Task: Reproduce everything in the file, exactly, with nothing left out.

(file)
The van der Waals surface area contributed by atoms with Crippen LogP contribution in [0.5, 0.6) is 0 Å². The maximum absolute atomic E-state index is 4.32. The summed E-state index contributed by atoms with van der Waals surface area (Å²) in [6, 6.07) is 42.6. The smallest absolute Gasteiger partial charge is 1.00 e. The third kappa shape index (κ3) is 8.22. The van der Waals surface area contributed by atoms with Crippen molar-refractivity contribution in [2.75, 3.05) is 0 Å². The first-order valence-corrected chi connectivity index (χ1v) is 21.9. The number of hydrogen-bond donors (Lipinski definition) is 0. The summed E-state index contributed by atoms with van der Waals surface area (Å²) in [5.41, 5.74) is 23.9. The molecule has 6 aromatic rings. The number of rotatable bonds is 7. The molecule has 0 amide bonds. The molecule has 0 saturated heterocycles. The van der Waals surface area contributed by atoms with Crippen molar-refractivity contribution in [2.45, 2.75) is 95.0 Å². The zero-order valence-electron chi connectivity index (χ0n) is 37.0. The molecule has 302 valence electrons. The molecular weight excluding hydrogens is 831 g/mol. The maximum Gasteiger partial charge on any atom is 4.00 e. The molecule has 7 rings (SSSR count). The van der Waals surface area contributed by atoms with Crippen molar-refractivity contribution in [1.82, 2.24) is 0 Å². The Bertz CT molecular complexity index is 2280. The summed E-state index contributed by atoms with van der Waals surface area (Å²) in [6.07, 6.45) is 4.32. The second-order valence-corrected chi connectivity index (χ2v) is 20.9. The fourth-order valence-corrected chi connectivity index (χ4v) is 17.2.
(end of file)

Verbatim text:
The van der Waals surface area contributed by atoms with Crippen LogP contribution in [0.5, 0.6) is 0 Å². The maximum absolute atomic E-state index is 4.32. The summed E-state index contributed by atoms with van der Waals surface area (Å²) in [6, 6.07) is 42.6. The smallest absolute Gasteiger partial charge is 1.00 e. The third kappa shape index (κ3) is 8.22. The van der Waals surface area contributed by atoms with Crippen molar-refractivity contribution in [2.75, 3.05) is 0 Å². The first-order valence-corrected chi connectivity index (χ1v) is 21.9. The number of hydrogen-bond donors (Lipinski definition) is 0. The summed E-state index contributed by atoms with van der Waals surface area (Å²) in [5.41, 5.74) is 23.9. The molecule has 6 aromatic rings. The number of rotatable bonds is 7. The molecule has 0 amide bonds. The molecule has 0 saturated heterocycles. The van der Waals surface area contributed by atoms with Crippen molar-refractivity contribution in [2.45, 2.75) is 95.0 Å². The zero-order valence-electron chi connectivity index (χ0n) is 37.0. The molecule has 302 valence electrons. The molecular weight excluding hydrogens is 831 g/mol. The maximum Gasteiger partial charge on any atom is 4.00 e. The molecule has 7 rings (SSSR count). The van der Waals surface area contributed by atoms with Crippen molar-refractivity contribution in [1.82, 2.24) is 0 Å². The Bertz CT molecular complexity index is 2280. The summed E-state index contributed by atoms with van der Waals surface area (Å²) in [6.07, 6.45) is 4.32. The second-order valence-corrected chi connectivity index (χ2v) is 20.9. The fourth-order valence-corrected chi connectivity index (χ4v) is 17.2.